Welcome back everyone 👋 and big thanks to all new subscribers - thanks for joining along for the ride!
This is the weekly Gorilla Newsletter - we have a look at everything noteworthy from the past week in generative art, creative coding, tech and AI. As well as a sprinkle of my own endeavors.
Enjoy - Gorilla Sun 🌸
All the Generative Things
Hachures by Matt DesLauriers
Matt DesLauriers masterfully combines pen plotters and erosion algorithms to create stunning and scribbly topographic maps in his most recent piece titled Hachures:
Hachures was one of the pieces presented at Paris Photo 2023, as a part of the "In Conversation With" curation by Mimi Nguyen - an overview of the other projects can be found here:
I'm a huge fan of Matt DesLaurier's work and incredibly inspired by his approach to generative art in general, hence I was delighted to see a short 'Verse Meets' in which he explains how Hachures came to be, how working with plotters is at the same time limiting but also creatively liberating, and his fascination with generative topography:
Terrain generation is a fascinating branch of computer graphics, and ever since I did my deep dive into Nat Sarkissian's generative artwork 'Eucalyptus and Sagebrush' it's been something that I've wanted to revisit and explore for myself, but I never really got back around to it:
and the simulation of natural processes for the creation of topographically realistic landscapes is .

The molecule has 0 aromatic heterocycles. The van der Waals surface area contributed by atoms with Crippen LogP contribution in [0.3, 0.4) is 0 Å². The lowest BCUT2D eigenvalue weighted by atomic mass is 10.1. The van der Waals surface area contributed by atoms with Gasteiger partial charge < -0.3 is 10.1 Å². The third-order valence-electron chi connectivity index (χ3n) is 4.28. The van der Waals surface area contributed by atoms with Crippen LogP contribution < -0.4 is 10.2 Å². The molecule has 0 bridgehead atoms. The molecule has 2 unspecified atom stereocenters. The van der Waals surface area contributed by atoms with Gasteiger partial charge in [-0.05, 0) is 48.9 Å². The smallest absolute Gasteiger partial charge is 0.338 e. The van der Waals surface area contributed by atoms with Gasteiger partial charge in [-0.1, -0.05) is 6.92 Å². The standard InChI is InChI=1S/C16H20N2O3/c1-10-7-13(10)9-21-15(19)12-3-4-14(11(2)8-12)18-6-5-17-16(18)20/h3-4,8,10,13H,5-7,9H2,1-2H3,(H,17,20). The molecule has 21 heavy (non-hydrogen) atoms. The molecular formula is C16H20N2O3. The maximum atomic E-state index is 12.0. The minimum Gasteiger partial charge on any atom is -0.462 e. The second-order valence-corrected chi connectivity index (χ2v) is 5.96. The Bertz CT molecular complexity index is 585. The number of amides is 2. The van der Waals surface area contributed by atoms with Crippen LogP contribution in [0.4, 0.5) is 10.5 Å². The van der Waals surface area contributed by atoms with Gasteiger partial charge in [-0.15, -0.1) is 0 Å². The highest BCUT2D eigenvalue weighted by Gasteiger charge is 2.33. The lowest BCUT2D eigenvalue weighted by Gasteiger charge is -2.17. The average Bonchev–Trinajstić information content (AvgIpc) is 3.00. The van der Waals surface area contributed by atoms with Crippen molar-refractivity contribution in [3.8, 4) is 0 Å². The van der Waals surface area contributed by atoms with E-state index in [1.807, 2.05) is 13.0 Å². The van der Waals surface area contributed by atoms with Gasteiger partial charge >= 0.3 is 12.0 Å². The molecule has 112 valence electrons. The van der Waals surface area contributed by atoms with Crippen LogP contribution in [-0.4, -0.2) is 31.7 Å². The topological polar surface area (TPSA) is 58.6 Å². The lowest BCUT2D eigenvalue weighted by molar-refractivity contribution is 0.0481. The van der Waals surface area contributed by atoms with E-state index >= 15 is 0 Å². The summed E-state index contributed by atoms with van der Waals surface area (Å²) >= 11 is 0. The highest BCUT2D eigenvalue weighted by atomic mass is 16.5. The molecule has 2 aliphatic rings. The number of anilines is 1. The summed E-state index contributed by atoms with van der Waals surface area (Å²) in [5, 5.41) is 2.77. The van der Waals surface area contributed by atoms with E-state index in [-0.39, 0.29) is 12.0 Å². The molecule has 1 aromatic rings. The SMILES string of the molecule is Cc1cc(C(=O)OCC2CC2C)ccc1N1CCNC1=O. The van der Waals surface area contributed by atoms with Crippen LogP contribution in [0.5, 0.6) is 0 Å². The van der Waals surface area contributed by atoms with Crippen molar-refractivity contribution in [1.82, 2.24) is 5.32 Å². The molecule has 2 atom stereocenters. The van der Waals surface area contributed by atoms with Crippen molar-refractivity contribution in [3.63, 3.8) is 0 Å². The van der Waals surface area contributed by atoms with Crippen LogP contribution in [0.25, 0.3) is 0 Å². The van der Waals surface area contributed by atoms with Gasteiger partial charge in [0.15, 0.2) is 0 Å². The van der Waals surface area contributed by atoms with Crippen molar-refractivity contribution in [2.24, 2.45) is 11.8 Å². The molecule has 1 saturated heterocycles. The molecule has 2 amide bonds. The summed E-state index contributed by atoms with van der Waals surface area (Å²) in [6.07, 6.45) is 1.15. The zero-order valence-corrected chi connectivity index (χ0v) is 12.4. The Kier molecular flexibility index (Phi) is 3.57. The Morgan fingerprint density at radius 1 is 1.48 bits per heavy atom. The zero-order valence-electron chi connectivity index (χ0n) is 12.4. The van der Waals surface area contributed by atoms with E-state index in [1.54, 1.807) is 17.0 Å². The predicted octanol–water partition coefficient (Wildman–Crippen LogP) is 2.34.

What's even more impressive is the algorithmic process behind this piece
A library for generative brush strokes
You might know Alessandro as the creator of Pensado a Mano, one of the very first manually code driven fx(hash) projects. Over the last week he's posted regular updates on a library that he's been working on:
Simulating water colors was one of the first things that I experimented with when I got into generative art, which might be a good point to re-share the by now legendary Tyler Hobbs article on the topic:
And it seems that the library is already in shape and ready to be used:
You'll probably want to check in with Alejandro later on details about the library, but the repo is already up here:
With a companion website that details its usage here:
And while we're talking about vritual brush strokes - I also have to share Juhani's exploration in that regard:
It seems that Juhani is only capable of putting out one banger after another.
Alba is Launching
The ETH based generative art platform is back, and after a long summer full of curated projects they are now ready a proper launch opening up the platform for all artists to mint their works:
We’ve addressed numerous UX issues brought up in the beta, and we’ve added pre-built starter templates for working with the most popular libraries and languages. We’re just getting started here, so expect a lot more improvements soon.
Exciting times for generative artists! This said I'd like to shamelessly plug my own work on Alba 'The Great Traversal' - it's still got some remaining unsold editions: